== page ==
Scientists produce new drug in fight against Ebola virus

Scientists produce new drug in fight against Ebola virus

11:14 AM, 13th August 2014
Scientists produce new drug in fight against Ebola virus
An Auburn University research team has produced a new drug candidate that could one day slow or even stop the deadly Ebola virus.

AUBURN, US: An Auburn University research team has produced a new drug candidate that could one day slow or even stop the deadly Ebola virus. The discovery will be published in an upcoming issue of the journal Bioorganic and Medicinal Chemistry. The group, led by professor of chemistry and biochemistry Stewart Schneller, has designed a compound aimed at reversing the immune-blocking abilities of certain viruses, including Ebola.

“In simple terms, the Ebola virus has the ability to turn off the body’s natural immune response. We have made a small tweak in compound structure that will turn that response back on,” said Schneller.

Currently there are no drugs to combat Ebola, and the death toll from recent outbreaks in West Africa is approaching 1,000, according to the World Health Organization. Immunizations might one day lessen the virus’ impact, but vaccines have limitations that other drugs do not.

“Vaccines offer a promising therapeutic approach, but they can’t be given to everyone in a population, including the young, the elderly and those with compromised immune systems. This and other factors support the need for drug therapy as we fight this disease,” said Schneller.

Ebola is a severe, often fatal illness in humans. Outbreaks have occurred primarily in remote villages in Central and West Africa near tropical rainforests. It is transmitted to people from wild animals and spreads in the human population through human-to-human transmission.

Schneller has studied Ebola for the past decade. The drug design research taking place in his laboratory has focused on combatting a variety of virus-caused infections, including Smallpox, Yellow Fever, Hepatitis C and others. More extensive studies with Schneller’s new discovery are already underway through a partnership with the National Institutes of Health.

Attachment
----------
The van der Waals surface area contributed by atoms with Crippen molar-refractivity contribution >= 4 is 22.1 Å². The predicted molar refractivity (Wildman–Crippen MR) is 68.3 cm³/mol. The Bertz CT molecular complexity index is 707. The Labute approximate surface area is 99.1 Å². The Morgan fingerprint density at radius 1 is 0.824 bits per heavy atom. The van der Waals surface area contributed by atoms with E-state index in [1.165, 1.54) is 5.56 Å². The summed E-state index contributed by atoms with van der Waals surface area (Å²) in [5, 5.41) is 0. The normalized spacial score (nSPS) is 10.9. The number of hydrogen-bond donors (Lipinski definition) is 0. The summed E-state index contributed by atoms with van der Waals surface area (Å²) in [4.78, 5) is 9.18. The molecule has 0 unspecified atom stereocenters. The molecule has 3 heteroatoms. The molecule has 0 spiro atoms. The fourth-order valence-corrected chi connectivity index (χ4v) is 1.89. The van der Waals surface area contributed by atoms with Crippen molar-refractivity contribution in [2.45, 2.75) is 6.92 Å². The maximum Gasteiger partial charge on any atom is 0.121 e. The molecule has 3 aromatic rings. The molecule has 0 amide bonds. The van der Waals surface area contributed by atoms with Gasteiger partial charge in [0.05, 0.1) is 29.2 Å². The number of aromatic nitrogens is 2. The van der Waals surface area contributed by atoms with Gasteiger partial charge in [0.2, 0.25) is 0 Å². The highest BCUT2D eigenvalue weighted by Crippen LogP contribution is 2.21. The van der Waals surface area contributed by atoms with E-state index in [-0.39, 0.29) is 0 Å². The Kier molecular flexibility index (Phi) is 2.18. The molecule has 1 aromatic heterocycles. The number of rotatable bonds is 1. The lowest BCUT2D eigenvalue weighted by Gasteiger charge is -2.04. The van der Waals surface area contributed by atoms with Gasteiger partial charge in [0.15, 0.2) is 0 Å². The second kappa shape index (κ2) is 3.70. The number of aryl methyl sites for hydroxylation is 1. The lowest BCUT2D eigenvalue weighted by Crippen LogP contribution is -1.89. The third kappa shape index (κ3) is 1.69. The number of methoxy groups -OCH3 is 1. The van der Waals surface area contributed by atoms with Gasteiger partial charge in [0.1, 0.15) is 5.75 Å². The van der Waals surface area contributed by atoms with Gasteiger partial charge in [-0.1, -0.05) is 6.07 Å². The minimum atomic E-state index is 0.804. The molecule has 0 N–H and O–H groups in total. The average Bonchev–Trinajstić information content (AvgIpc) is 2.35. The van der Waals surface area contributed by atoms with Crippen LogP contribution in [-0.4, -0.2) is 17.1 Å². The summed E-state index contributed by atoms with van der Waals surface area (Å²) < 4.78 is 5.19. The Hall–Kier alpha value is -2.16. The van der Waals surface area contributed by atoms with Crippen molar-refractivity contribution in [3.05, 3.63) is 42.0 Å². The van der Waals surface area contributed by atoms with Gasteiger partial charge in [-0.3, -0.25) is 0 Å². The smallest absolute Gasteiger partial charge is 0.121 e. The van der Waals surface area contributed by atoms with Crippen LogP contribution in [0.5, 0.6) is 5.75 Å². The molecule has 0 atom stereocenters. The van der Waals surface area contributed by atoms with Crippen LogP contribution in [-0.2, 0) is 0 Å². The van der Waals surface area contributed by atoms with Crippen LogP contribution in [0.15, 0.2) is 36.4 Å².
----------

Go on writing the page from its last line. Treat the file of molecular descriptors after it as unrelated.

“It’s a long process that has taken 10 years to get to this point. You think you can outsmart the virus or outsmart nature, but that does not happen. So we have to redesign. We made this one small change and it has made a dramatic difference,” said Schneller.

© Auburn University News

0 Comments

Login

Your Comments (Up to 2000 characters)
Please respect our community and the integrity of its participants. WOC reserves the right to moderate and approve your comment.

Related News


BASF’s plastic materials used to build three wheeled vehicle

LUDWIGSHAFEN, GERMANY: With the help of BASF’s versatile plastic materials, the new three-wheeled concept vehicle 05GEN from Yamaha Motor Co Ltd ...

Read more
Scientists produce green electronic materials with synthetic biology

AMHERST, US: Scientists at the University of Massachusetts, Amherst have genetically designed a new strain of bacteria that spins out extremely thin a ...

Read more
Customer demand is for sulphur-free sugar manufacturing

In an interview Ian Struggles, chief executive, Pro Tech International with Chemical Today magazine, discusses his entrepreneurial journey, facing all ...

Read more
The unorganized sector - a threat to the coolant industry

In an interview, Amresh Kumar Singh, assistant general manager (marketing), India Glycols Ltd, with Shivani Mody, Editor, Chemical Today magazine, tal ...

Read more
Fluor bags maintenance alliance contract for power plants in US

IRVING, US: Fluor Corporation has been awarded a five-year maintenance alliance contract with a Southern Company subsidiary for its North Georgia and ...

Read more
Vopak to operate Chevron’s oil terminal in US

ROTTERDAM, NETHERLANDS: Royal Vopak has entered into a long-term agreement with Chevron Corporation to manage and operate for Chevron its existing 509 ...

Read more